About Eeyore

Canadian artist and counter-jihad and freedom of speech activist as well as devout Schrödinger's catholic

19 Replies to “Ezra: More islam in Canada”

  1. Syria conflict: BBC exclusive interview with President Bashar al-Assad (BBC, video, Feb 10, 2015)
    http://www.bbc.com/news/world-middle-east-31327153

    “Syrian President Bashar al-Assad has defended his government’s actions in the region since the uprising against his rule, which erupted in 2011.

    In an exclusive interview with the BBC’s Middle East Editor Jeremy Bowen, Mr Assad denied that his forces had dropped barrel bombs indiscriminately on rebel-held areas, killing thousands of civilians, and dismissed as propaganda a statement by the UN that his government often blocks access to besieged areas for relief organisations.

    The Syrian leader also denied that there was a direct dialogue with the US-led coalition fighting Islamic State but confirmed that “general messages” were sometimes passed via third parties.”

  2. The conquering Islamic army sets foot at Birmingham airport over the weekend for their Charlis Hezbo Downing street protest…..

    How do they get away with this, earning a police chaperone to boot?

  3. Is Sisi Islam’s Long-Awaited Reformer?
    http://www.danielpipes.org/15430/sisi-islam-reform

    In a widely praised January 1 speech at Cairo’s Al-Azhar University, Egypt’s President Abdel Fattah al-Sisi addressed the country’s religious leadership, saying the time had come to reform Islam. He’s won Western plaudits for this, including a nomination for the Nobel Peace Prize, but I have reservations about the speech.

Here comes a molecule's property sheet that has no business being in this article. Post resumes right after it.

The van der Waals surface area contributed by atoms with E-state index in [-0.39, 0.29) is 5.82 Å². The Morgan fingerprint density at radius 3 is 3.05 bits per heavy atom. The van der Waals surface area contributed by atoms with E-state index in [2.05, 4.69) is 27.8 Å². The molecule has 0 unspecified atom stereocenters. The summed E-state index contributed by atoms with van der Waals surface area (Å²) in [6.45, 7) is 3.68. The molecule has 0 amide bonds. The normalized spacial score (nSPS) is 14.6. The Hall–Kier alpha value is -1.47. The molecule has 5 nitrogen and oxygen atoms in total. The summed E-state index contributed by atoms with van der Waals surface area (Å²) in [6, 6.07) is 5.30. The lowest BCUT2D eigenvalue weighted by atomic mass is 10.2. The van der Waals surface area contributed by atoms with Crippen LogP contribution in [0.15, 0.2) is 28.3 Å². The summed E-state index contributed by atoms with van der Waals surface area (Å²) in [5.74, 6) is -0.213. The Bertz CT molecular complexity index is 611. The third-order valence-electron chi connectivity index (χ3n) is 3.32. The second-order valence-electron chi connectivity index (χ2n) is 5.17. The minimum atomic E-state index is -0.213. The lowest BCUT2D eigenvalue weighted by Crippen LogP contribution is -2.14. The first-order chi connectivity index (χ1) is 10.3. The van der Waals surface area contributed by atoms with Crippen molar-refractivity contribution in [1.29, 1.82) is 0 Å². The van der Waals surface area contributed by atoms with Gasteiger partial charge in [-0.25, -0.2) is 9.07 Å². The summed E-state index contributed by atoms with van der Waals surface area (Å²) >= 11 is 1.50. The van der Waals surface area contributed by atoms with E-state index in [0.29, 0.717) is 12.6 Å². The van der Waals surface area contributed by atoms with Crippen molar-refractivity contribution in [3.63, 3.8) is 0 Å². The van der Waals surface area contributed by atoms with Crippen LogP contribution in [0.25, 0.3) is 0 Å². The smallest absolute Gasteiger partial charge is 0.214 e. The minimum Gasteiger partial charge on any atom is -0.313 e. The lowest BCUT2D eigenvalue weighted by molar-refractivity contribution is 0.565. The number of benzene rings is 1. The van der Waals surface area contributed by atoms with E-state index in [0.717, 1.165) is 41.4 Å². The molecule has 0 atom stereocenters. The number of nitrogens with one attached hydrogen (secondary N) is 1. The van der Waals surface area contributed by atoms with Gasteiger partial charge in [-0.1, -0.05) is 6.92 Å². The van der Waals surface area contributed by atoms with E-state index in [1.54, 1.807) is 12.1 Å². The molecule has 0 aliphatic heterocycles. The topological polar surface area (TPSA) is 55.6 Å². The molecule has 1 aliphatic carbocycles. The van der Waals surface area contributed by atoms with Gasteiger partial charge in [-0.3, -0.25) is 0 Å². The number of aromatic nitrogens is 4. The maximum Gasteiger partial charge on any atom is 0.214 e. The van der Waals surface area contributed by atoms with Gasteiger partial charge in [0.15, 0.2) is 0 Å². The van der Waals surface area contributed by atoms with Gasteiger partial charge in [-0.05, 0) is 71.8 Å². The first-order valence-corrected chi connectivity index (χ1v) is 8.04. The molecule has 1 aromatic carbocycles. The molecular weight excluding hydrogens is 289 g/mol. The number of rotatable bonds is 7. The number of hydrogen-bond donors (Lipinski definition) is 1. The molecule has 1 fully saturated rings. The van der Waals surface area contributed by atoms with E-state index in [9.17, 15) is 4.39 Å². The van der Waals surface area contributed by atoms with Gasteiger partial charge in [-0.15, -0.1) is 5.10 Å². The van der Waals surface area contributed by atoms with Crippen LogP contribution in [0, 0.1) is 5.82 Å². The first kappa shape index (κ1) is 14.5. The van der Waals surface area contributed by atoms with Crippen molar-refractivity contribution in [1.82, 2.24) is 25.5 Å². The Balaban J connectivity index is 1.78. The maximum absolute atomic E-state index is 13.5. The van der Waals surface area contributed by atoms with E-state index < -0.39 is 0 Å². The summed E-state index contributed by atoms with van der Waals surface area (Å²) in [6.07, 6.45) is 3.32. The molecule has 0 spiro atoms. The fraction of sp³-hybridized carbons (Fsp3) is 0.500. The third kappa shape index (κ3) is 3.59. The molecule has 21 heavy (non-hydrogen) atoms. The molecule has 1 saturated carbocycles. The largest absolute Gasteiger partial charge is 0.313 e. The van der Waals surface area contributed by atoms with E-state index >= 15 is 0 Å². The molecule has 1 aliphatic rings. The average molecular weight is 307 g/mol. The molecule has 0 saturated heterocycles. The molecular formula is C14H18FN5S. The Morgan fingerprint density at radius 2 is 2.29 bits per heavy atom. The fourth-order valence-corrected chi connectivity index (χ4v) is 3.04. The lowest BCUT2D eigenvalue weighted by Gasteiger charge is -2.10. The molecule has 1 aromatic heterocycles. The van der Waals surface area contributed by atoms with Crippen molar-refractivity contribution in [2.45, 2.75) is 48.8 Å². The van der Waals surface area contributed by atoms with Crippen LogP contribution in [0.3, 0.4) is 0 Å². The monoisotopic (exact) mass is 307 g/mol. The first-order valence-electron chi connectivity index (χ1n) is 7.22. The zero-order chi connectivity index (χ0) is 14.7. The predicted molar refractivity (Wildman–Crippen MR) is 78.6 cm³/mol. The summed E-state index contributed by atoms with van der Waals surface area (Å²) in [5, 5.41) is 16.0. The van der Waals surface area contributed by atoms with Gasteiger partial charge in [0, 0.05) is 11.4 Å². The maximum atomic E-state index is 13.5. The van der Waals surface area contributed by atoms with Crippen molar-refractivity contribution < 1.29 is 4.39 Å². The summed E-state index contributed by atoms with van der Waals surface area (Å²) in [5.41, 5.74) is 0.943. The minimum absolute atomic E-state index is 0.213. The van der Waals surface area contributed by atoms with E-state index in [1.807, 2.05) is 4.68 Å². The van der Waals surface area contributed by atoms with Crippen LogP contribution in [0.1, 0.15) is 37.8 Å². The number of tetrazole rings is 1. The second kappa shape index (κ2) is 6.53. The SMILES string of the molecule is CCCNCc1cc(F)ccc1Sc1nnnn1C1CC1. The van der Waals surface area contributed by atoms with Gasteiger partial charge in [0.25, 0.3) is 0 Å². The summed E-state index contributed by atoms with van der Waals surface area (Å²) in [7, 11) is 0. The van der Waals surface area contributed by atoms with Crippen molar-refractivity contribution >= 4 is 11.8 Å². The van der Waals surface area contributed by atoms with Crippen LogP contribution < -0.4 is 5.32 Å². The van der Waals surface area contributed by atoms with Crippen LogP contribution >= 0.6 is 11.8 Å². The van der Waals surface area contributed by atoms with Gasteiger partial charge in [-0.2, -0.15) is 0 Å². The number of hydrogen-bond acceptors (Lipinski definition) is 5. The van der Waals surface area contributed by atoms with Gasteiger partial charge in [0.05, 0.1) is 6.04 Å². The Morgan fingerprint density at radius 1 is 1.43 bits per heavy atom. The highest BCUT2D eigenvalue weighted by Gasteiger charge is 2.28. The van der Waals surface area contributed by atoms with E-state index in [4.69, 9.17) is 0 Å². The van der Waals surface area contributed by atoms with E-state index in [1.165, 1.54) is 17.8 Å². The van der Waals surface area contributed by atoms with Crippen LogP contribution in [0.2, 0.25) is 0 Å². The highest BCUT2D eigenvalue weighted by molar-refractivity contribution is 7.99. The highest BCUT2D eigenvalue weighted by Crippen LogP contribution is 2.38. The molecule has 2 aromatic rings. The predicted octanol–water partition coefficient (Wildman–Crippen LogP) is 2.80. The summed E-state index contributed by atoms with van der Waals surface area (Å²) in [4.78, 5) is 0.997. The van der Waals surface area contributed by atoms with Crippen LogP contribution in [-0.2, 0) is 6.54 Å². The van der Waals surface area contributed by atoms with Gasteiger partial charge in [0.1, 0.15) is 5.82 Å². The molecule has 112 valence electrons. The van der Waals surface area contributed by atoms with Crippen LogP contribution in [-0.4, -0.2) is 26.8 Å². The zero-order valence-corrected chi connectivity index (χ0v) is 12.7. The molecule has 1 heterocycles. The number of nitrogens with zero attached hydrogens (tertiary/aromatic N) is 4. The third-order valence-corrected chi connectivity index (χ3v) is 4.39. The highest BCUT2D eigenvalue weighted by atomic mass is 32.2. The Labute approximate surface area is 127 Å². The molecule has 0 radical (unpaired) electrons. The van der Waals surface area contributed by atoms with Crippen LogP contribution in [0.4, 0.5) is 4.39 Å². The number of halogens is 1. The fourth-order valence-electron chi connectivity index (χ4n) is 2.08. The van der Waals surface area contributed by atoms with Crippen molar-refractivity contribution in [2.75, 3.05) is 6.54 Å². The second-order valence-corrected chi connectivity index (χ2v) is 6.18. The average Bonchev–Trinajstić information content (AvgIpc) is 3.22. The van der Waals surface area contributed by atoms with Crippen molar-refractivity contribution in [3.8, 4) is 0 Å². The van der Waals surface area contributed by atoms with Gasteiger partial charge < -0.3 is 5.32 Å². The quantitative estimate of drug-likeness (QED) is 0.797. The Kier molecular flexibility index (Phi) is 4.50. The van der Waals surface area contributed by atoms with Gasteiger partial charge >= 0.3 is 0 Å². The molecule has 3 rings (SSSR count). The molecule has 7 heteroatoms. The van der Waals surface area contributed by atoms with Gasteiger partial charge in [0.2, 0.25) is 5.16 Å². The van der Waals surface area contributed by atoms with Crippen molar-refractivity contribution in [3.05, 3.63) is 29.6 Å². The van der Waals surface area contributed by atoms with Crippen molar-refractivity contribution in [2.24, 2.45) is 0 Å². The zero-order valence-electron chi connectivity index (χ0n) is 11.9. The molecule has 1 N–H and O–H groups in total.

To begin with, no matter how fine Sisi’s ideas, no politician – and especially no strongman – has moved modern Islam. Atatürk’s reforms in Turkey are systematically being reversed. A decade ago, King Abdullah II of Jordan and President Pervez Musharraf of Pakistan gave similarly fine speeches on “the true voice of Islam” and “enlightened moderation” that immediately disappeared from view. Yes, Sisi’s comments are stronger, but he is not a religious authority and, in all likelihood, they too will disappear without a trace.

    As for content: Sisi praised the faith of Islam and focused on what he calls fikr, literally meaning thought but in this context meaning wrong ideas. He complained that wrong ideas, which he did not specify, have become sacralized and that the religious leadership dares not criticize them. But Sisi did criticize, and in a colloquial Arabic highly unusual for discussing such topics: “It is inconceivable that the wrong ideas which we sacralize should make the entire umma [Muslim community] a source of concern, danger, killing, and destruction for the whole world. This is not possible.”